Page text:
LVGL 8 on a 800x480 parallel RGB display on STM32F429I w/SDRAM and LTDC/DMA2D: best practices?

I’m wondering what is the best practice for “nice” performance on a large-ish screen parallel LCD which doesn’t have it’s own VRAM.

Right now I have STM32F429I with 256Mb SDRAM and LTDC (parallel RGB interface, 565) and I’m using LVGL 8.x as following:

  1. Init SDRAM
  2. Init LTDC
  3. Create 2 LTDC layers, both full-screen
  4. Layer 1 framebuffer @ start sdram, layer 2 framebuffer after layer 1.
  5. When registering lv display driver, I set direct_mode and full_refresh to 1.
  6. In flush_cb, I check if color_p points to 1st or 2nd framebuffer, disable / enable appropriate layers, and configure LTDC to refresh on next vsync.
  7. I also wait for actual reconfiguration to happen by polling for LTDC_FLAG_RR. I’ve tried doing this in IRQ and just while () inside flush_cb and performance was about same.
  8. I have SPI-based touchscreen, but I think that stuff is working as good as it can, so there’s not much to optimize there.

I am not using RTOS, just a main loop with some stuff happening in IRQs.

I have a Systick interrupt which calls lv_tick_inc() every 1ms, and lv_timer_handler every 5 ms.

Now, while setting all this up I’ve seen lots of examples of people doing stuff with buffers in SRAM, DMA2D and all that jazz. Before I go and spend a bunch of time setting that up, I’m wondering what IS the actual best practice for this?

Is 2 framebuffers in SDRAM bad because drawing + refresh both have to go through the (limited) AHB bus to access external ram? Should I have a small buffer in SRAM and DMA2D it over? Will performance actually improve a lot?

What about caching images (icons, bitmaps etc) for drawing, also in SDRAM? Would that result in triple copies on each redraw?

image (sdram) → lvgl composite/draw/whatever → back to sdram → vsync → LTDC reads it out on refresh.

I’ve run the benchmark demo, and pretty much every metric is showing 32-34fps or so, while the screen feels kinda chunky at times (doesn’t really look like 30fps, more like 15 or so).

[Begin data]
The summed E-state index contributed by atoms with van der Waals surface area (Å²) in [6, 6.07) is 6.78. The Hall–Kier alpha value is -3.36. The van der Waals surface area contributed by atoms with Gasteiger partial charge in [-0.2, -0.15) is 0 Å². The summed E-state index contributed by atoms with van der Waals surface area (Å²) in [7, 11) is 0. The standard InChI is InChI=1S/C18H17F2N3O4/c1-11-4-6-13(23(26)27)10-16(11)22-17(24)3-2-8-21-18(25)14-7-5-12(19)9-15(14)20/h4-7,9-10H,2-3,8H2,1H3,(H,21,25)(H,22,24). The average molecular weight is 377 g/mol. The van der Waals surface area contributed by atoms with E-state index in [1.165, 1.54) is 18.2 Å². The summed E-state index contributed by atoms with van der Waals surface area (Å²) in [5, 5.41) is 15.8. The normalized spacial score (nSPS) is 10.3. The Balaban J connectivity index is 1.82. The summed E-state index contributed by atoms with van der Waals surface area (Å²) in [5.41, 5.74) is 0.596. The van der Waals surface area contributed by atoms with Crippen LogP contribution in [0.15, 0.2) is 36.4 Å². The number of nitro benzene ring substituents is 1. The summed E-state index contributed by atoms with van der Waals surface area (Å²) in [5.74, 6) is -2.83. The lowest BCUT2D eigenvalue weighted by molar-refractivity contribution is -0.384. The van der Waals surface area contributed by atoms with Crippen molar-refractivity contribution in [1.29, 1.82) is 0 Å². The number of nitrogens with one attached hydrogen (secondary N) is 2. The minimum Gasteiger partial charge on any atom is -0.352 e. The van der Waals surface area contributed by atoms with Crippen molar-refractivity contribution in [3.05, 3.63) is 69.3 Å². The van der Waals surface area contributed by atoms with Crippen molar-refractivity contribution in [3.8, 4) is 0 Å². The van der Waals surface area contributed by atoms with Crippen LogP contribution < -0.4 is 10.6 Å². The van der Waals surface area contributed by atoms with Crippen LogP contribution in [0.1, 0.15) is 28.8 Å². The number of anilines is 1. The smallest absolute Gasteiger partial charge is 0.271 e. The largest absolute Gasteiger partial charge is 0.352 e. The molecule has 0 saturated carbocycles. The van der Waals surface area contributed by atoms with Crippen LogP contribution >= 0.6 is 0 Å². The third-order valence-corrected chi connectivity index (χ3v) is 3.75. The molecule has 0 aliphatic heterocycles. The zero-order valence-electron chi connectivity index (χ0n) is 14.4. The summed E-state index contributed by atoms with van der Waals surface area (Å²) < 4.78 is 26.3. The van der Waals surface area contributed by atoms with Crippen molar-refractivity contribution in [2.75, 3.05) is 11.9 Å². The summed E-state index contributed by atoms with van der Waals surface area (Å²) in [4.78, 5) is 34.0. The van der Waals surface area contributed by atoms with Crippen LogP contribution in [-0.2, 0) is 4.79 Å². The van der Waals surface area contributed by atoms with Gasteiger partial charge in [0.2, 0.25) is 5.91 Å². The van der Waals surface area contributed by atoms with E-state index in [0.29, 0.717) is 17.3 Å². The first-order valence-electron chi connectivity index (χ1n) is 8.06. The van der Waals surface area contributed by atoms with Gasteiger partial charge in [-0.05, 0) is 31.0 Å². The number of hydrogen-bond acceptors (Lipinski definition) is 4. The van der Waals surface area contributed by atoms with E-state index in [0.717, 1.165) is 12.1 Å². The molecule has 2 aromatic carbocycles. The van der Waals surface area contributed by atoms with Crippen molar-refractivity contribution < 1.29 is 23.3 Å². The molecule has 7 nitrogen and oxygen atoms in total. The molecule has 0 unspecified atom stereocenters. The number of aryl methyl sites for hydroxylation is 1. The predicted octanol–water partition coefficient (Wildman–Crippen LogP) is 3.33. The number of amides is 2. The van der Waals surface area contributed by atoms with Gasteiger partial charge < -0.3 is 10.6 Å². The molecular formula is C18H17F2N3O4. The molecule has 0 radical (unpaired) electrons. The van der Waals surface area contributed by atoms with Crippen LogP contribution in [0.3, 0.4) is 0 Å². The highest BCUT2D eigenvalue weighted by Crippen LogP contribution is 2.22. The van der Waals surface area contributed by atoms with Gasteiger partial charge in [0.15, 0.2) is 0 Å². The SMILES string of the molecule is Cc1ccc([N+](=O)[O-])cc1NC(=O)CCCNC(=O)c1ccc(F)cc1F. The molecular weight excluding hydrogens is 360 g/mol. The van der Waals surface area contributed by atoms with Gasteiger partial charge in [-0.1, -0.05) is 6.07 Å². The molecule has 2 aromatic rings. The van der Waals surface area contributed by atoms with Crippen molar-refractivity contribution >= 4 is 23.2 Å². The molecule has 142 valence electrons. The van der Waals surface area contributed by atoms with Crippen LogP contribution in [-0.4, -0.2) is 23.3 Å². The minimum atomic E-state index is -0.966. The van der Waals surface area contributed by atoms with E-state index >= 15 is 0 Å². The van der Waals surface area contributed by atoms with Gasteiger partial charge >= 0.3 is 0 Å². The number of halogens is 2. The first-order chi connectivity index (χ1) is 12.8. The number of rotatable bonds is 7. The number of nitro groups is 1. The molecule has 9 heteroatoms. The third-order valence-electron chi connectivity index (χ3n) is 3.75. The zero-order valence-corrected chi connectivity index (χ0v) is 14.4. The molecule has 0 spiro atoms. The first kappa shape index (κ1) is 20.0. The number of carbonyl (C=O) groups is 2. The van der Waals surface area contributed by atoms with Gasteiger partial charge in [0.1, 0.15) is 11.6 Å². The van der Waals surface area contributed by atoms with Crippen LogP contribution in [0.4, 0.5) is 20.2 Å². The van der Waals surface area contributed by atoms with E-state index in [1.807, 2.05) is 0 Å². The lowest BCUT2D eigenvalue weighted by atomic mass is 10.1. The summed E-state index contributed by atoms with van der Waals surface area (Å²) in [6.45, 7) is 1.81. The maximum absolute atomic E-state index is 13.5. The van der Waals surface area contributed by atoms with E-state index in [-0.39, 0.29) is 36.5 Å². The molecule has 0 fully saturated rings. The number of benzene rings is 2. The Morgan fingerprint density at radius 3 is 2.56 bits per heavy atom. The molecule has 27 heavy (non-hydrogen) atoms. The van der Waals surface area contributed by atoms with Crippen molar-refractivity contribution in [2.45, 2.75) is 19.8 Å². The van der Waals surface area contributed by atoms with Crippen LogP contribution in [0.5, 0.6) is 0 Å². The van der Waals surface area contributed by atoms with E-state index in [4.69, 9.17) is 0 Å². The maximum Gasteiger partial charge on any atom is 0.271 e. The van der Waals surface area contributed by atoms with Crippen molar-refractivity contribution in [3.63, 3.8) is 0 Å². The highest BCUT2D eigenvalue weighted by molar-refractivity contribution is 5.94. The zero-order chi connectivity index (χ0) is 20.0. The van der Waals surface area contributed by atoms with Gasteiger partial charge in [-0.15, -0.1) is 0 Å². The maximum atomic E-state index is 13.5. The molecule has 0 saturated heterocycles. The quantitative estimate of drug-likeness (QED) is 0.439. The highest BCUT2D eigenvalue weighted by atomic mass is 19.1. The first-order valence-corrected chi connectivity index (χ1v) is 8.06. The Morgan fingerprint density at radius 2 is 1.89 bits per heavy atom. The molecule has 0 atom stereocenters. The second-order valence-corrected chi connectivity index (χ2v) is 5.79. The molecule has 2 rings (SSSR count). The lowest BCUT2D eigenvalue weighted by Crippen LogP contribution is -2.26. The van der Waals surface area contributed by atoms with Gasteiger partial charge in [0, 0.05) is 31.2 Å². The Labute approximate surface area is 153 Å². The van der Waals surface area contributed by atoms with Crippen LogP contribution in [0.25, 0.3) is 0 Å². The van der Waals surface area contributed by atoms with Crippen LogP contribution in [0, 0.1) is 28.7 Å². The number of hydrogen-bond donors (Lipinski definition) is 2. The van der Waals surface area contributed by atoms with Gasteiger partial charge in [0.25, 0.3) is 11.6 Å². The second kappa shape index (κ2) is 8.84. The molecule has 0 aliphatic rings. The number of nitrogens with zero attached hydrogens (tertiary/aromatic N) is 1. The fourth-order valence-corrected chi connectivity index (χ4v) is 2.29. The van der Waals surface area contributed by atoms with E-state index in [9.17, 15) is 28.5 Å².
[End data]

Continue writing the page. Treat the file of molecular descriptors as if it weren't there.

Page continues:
Anyone setup similar kind of stuff and can comment whether I should bother researching into DMA2D and such or is this the best it’s going to get given the limited memory bandwidth of STM32 SDRAM controller?



I am using the same processor with a higher resolution display (1024x600). I don’t get it to run buttery smooth but good enough. For that I believe I will need at least an F7 or even H7 MCU.

I don’t know if the solution I use is the best one, but at least the best one that I found.
Since access to the SDRAM is slow (high latencies), I recommend that you use 2 draw buffers in internal RAM. LVGL will do the heavy calculation work there. That does do a lot for performance.

Then copy in the lvgl flush callback with DMA2D to a SDRAM screen buffer (DMA2D can copy rectangular memory blocks). Don’t wait for the DMA to finish in the flush callback but yield control back to the lvgl loop so it can draw in the background again. Using polling or an interrupt handler you can check when the DMA2D is ready and call the lvgl flush done function.

Configure the LTDC in 1 layer so it will communicate to the display from the SDRAM screen buffer. You will get some tearing when lvgl is drawing. I have not tried double buffering yet in combination with draw buffer usage.

I have noticed that you need to be careful with the SDRAM usage. If the LTDC has to wait for other accesses you will get screen distortions. So you might need to configure the DMA2D to copy with wait time enabled so the LTDC is not starved access to RAM for too long.

Since most images will not fit in internal RAM, you can read it only from the SDRAM or from (external) flash if it is not compressed. So that will cause extra latencies when drawing.

Hey, thanks for the response. Yeah, your way (2 smaller buffers in SRAM) is what I ended up doing after I at first did two framebuffers in SDRAM with 2 layers A/B’ing and that became very slow very quickly. The other un-slowness fix was to have lv_port_tick and lv_timer_handler running in different contexts (tick in Systick, and timer in main loop).